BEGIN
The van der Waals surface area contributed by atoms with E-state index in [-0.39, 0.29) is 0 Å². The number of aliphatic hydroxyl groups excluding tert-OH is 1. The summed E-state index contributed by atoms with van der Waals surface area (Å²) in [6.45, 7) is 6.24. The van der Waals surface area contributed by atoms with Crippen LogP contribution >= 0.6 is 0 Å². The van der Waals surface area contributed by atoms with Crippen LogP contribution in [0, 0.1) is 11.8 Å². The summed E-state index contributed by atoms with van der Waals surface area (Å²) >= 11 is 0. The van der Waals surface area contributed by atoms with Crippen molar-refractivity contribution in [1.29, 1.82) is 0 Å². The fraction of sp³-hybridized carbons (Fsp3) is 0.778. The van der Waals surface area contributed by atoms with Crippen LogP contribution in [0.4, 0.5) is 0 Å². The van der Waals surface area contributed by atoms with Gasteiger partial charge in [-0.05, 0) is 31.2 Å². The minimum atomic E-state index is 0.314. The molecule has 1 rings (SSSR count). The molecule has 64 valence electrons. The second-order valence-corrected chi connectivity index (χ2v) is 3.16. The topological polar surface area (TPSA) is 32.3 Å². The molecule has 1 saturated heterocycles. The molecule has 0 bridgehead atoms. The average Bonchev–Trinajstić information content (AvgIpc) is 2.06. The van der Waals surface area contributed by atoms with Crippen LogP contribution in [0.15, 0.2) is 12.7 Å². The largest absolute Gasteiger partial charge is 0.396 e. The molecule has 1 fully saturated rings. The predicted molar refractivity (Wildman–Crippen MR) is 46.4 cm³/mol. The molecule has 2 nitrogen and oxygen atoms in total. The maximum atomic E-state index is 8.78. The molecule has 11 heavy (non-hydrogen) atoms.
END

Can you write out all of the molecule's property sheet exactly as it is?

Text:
The van der Waals surface area contributed by atoms with E-state index in [-0.39, 0.29) is 0 Å². The number of aliphatic hydroxyl groups excluding tert-OH is 1. The summed E-state index contributed by atoms with van der Waals surface area (Å²) in [6.45, 7) is 6.24. The van der Waals surface area contributed by atoms with Crippen LogP contribution >= 0.6 is 0 Å². The van der Waals surface area contributed by atoms with Crippen LogP contribution in [0, 0.1) is 11.8 Å². The summed E-state index contributed by atoms with van der Waals surface area (Å²) >= 11 is 0. The van der Waals surface area contributed by atoms with Crippen molar-refractivity contribution in [1.29, 1.82) is 0 Å². The fraction of sp³-hybridized carbons (Fsp3) is 0.778. The van der Waals surface area contributed by atoms with Crippen LogP contribution in [0.4, 0.5) is 0 Å². The van der Waals surface area contributed by atoms with Gasteiger partial charge in [-0.05, 0) is 31.2 Å². The minimum atomic E-state index is 0.314. The molecule has 1 rings (SSSR count). The molecule has 64 valence electrons. The second-order valence-corrected chi connectivity index (χ2v) is 3.16. The topological polar surface area (TPSA) is 32.3 Å². The molecule has 1 saturated heterocycles. The molecule has 0 bridgehead atoms. The average Bonchev–Trinajstić information content (AvgIpc) is 2.06. The van der Waals surface area contributed by atoms with Crippen LogP contribution in [0.15, 0.2) is 12.7 Å². The largest absolute Gasteiger partial charge is 0.396 e. The molecule has 1 fully saturated rings. The predicted molar refractivity (Wildman–Crippen MR) is 46.4 cm³/mol. The molecule has 2 nitrogen and oxygen atoms in total. The maximum atomic E-state index is 8.78. The molecule has 11 heavy (non-hydrogen) atoms.